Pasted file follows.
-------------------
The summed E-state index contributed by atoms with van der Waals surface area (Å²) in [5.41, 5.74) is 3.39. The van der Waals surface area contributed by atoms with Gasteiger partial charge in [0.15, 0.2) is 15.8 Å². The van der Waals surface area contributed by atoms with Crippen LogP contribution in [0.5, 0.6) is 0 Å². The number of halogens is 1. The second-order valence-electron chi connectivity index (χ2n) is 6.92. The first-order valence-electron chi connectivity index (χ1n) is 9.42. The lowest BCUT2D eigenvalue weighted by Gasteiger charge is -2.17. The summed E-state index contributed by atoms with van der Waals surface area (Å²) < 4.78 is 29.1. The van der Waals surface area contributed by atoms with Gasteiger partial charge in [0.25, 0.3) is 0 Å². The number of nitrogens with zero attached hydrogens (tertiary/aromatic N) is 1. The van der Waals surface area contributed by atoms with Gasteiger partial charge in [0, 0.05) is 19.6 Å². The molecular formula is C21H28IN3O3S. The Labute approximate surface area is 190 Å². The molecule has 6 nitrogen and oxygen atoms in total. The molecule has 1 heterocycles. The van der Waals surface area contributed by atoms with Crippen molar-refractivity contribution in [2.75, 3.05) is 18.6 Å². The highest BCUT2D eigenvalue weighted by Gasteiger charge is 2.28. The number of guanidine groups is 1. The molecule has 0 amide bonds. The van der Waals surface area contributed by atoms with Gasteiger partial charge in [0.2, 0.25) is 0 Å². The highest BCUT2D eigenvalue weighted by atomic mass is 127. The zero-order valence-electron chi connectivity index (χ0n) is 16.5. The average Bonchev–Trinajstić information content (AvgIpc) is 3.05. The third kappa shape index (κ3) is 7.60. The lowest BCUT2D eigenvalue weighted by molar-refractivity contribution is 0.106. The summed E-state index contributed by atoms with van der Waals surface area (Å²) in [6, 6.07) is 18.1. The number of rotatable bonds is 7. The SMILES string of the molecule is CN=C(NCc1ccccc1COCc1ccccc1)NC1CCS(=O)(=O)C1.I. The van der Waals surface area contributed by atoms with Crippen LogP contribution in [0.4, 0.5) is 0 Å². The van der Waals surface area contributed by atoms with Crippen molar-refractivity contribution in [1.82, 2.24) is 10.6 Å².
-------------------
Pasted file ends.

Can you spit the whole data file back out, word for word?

The summed E-state index contributed by atoms with van der Waals surface area (Å²) in [5.41, 5.74) is 3.39. The van der Waals surface area contributed by atoms with Gasteiger partial charge in [0.15, 0.2) is 15.8 Å². The van der Waals surface area contributed by atoms with Crippen LogP contribution in [0.5, 0.6) is 0 Å². The number of halogens is 1. The second-order valence-electron chi connectivity index (χ2n) is 6.92. The first-order valence-electron chi connectivity index (χ1n) is 9.42. The lowest BCUT2D eigenvalue weighted by Gasteiger charge is -2.17. The summed E-state index contributed by atoms with van der Waals surface area (Å²) < 4.78 is 29.1. The van der Waals surface area contributed by atoms with Gasteiger partial charge in [0.25, 0.3) is 0 Å². The number of nitrogens with zero attached hydrogens (tertiary/aromatic N) is 1. The van der Waals surface area contributed by atoms with Gasteiger partial charge in [0, 0.05) is 19.6 Å². The molecular formula is C21H28IN3O3S. The Labute approximate surface area is 190 Å². The molecule has 6 nitrogen and oxygen atoms in total. The molecule has 1 heterocycles. The van der Waals surface area contributed by atoms with Crippen molar-refractivity contribution in [2.75, 3.05) is 18.6 Å². The highest BCUT2D eigenvalue weighted by Gasteiger charge is 2.28. The number of guanidine groups is 1. The molecule has 0 amide bonds. The van der Waals surface area contributed by atoms with Gasteiger partial charge in [0.2, 0.25) is 0 Å². The highest BCUT2D eigenvalue weighted by atomic mass is 127. The zero-order valence-electron chi connectivity index (χ0n) is 16.5. The average Bonchev–Trinajstić information content (AvgIpc) is 3.05. The third kappa shape index (κ3) is 7.60. The lowest BCUT2D eigenvalue weighted by molar-refractivity contribution is 0.106. The summed E-state index contributed by atoms with van der Waals surface area (Å²) in [6, 6.07) is 18.1. The number of rotatable bonds is 7. The SMILES string of the molecule is CN=C(NCc1ccccc1COCc1ccccc1)NC1CCS(=O)(=O)C1.I. The van der Waals surface area contributed by atoms with Crippen LogP contribution in [0.4, 0.5) is 0 Å². The van der Waals surface area contributed by atoms with Crippen molar-refractivity contribution in [1.82, 2.24) is 10.6 Å².